Milton Twp. fire ruled ‘flash fire,’ not explosion
MILTON TOWNSHIP, Mich. -- It was originally thought to be an explosion. But investigators now say a massive fire that destroyed a Milton Township home Tuesday, and injured a man, was instead a fast-moving, loud ‘flash fire.’
“I thought my grandparents were in there,” said Tiaira Tedder. “And then I found out where they were at and I’m like, ‘Oh, ok. They’re ok.’”
Some ABC57 viewers sent in photos and a video of the huge fire as it tore through a home on Bertrand Street in Milton Twp. Tuesday evening.
“It’s been here forever,” Tedder said of the home. “All of the grandkids grew up here playing, helping with the garden, everything.”
Tedder’s grandparents called the property their home for almost 50 years.
Despite the fire spreading quickly, both managed to make it out alive.
“The neighbor across the street had heard a couple thumps and he thought maybe somebody had hit a tree or something cause the roads were icy,” said Gary Brovold, the chief of the Niles Charter Township Fire Department. “[He] opened up his front door to look and see if he could see anything. At that point, he saw the fire across the street – the house was already involved. He heard the neighbor, Jerry that lived here, calling for help, so he yelled at his wife to dial 9-1-1. He came over right away and met them as they were coming out of the front of the structure.”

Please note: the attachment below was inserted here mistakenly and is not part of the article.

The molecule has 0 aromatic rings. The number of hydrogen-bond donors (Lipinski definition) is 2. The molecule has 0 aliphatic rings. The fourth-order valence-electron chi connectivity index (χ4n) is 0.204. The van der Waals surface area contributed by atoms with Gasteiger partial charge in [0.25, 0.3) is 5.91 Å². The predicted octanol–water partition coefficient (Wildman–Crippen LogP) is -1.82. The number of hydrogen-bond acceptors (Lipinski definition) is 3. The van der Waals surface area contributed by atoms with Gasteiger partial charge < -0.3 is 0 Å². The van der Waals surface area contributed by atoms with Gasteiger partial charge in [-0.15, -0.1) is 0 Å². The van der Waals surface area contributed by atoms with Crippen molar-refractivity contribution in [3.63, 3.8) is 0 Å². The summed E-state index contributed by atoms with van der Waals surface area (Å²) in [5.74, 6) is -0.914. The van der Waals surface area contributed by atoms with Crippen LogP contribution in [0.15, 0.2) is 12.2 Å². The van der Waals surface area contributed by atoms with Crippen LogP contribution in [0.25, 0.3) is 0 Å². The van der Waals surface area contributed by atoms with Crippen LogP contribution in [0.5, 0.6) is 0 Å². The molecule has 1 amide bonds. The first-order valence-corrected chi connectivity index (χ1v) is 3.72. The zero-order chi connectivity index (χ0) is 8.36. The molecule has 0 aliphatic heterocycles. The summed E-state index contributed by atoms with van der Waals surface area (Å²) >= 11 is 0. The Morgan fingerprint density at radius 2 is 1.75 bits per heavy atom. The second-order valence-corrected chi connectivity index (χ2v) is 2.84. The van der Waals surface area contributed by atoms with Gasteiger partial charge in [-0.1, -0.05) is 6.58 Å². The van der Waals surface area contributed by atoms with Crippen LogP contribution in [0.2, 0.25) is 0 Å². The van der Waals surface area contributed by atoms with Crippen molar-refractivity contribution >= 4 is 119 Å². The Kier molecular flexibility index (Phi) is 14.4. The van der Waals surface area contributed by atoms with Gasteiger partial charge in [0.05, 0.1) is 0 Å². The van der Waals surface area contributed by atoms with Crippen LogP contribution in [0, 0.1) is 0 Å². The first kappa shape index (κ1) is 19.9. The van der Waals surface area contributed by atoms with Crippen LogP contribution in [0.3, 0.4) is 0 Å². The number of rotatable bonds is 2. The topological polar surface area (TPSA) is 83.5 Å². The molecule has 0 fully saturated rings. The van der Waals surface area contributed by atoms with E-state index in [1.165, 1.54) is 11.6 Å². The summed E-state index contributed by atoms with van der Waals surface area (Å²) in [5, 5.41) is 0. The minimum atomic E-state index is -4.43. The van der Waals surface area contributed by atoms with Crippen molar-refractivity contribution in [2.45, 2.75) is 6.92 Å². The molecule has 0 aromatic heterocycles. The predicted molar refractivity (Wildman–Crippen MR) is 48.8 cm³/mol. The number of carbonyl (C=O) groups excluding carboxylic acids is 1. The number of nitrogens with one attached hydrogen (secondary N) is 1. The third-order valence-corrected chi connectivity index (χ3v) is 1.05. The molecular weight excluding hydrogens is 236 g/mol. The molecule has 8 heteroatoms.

Tedder said her grandfather received burns to 25-percent of his body.
He is currently being treated at a hospital in Kalamazoo, but is expected to be ok.
His wife was not injured in the fire. The family said on Wednesday that police had incorrectly stated Tuesday night that she was taken to a hospital to be evaluated for unrelated medical issues.
Brovold said one indicator that there wasn’t an explosion – as authorities first said there was on Tuesday night – is the lack of a debris field around the property.
He said had there been a blast, the walls of the home would’ve been blown out onto the lawn. But aerial footage shot by Skydrone 57 on Wednesday showed the damage was contained to where the house once stood.
Investigators spent most of Wednesday combing through what’s left of the house. Michigan State Police troopers even brought a drone to survey from above.
“It could’ve turned out totally different,” Brovold said. “The fact that they got out is kind of a blessing and a miracle all in one because you don’t see it very often, especially with the fire involved as much as it was.”
“I’m glad they’re ok,” Tedder said. “That’s all that matters. You can always buy a new house. You can’t buy people.”
The property remained taped off on Wednesday as crews continue to investigate.
Brovold said he did not believe the fire was suspicious in any way.
He also called it a ‘flash fire’ – spreading so quickly, it created thumping noises that were mistaken as explosions.